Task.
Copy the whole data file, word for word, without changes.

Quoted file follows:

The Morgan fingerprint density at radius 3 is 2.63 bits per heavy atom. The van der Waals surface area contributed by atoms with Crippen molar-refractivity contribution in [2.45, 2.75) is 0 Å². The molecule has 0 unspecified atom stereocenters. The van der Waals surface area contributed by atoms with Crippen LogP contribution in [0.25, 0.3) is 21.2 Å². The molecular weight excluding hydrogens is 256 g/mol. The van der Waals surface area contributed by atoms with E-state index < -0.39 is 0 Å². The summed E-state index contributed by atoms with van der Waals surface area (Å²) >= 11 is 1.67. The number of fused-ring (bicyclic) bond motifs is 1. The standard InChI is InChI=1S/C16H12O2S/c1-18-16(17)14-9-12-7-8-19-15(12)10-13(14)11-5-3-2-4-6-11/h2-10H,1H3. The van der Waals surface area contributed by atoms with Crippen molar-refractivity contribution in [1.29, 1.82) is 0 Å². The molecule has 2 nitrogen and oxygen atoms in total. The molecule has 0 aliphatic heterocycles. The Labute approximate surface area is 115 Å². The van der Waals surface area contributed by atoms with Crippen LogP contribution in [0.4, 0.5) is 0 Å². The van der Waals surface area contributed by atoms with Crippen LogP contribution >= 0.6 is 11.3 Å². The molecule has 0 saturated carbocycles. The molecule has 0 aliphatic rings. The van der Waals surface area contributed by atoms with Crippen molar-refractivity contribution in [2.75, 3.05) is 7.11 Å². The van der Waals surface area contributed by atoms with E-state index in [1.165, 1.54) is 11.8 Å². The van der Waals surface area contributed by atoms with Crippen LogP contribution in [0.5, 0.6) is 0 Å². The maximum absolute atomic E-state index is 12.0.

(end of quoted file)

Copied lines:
The Morgan fingerprint density at radius 3 is 2.63 bits per heavy atom. The van der Waals surface area contributed by atoms with Crippen molar-refractivity contribution in [2.45, 2.75) is 0 Å². The molecule has 0 unspecified atom stereocenters. The van der Waals surface area contributed by atoms with Crippen LogP contribution in [0.25, 0.3) is 21.2 Å². The molecular weight excluding hydrogens is 256 g/mol. The van der Waals surface area contributed by atoms with E-state index < -0.39 is 0 Å². The summed E-state index contributed by atoms with van der Waals surface area (Å²) >= 11 is 1.67. The number of fused-ring (bicyclic) bond motifs is 1. The standard InChI is InChI=1S/C16H12O2S/c1-18-16(17)14-9-12-7-8-19-15(12)10-13(14)11-5-3-2-4-6-11/h2-10H,1H3. The van der Waals surface area contributed by atoms with Crippen molar-refractivity contribution in [1.29, 1.82) is 0 Å². The molecule has 2 nitrogen and oxygen atoms in total. The molecule has 0 aliphatic heterocycles. The Labute approximate surface area is 115 Å². The van der Waals surface area contributed by atoms with Crippen LogP contribution in [0.4, 0.5) is 0 Å². The van der Waals surface area contributed by atoms with Crippen LogP contribution >= 0.6 is 11.3 Å². The molecule has 0 saturated carbocycles. The molecule has 0 aliphatic rings. The van der Waals surface area contributed by atoms with Crippen molar-refractivity contribution in [2.75, 3.05) is 7.11 Å². The van der Waals surface area contributed by atoms with E-state index in [1.165, 1.54) is 11.8 Å². The van der Waals surface area contributed by atoms with Crippen LogP contribution in [0.5, 0.6) is 0 Å². The maximum absolute atomic E-state index is 12.0.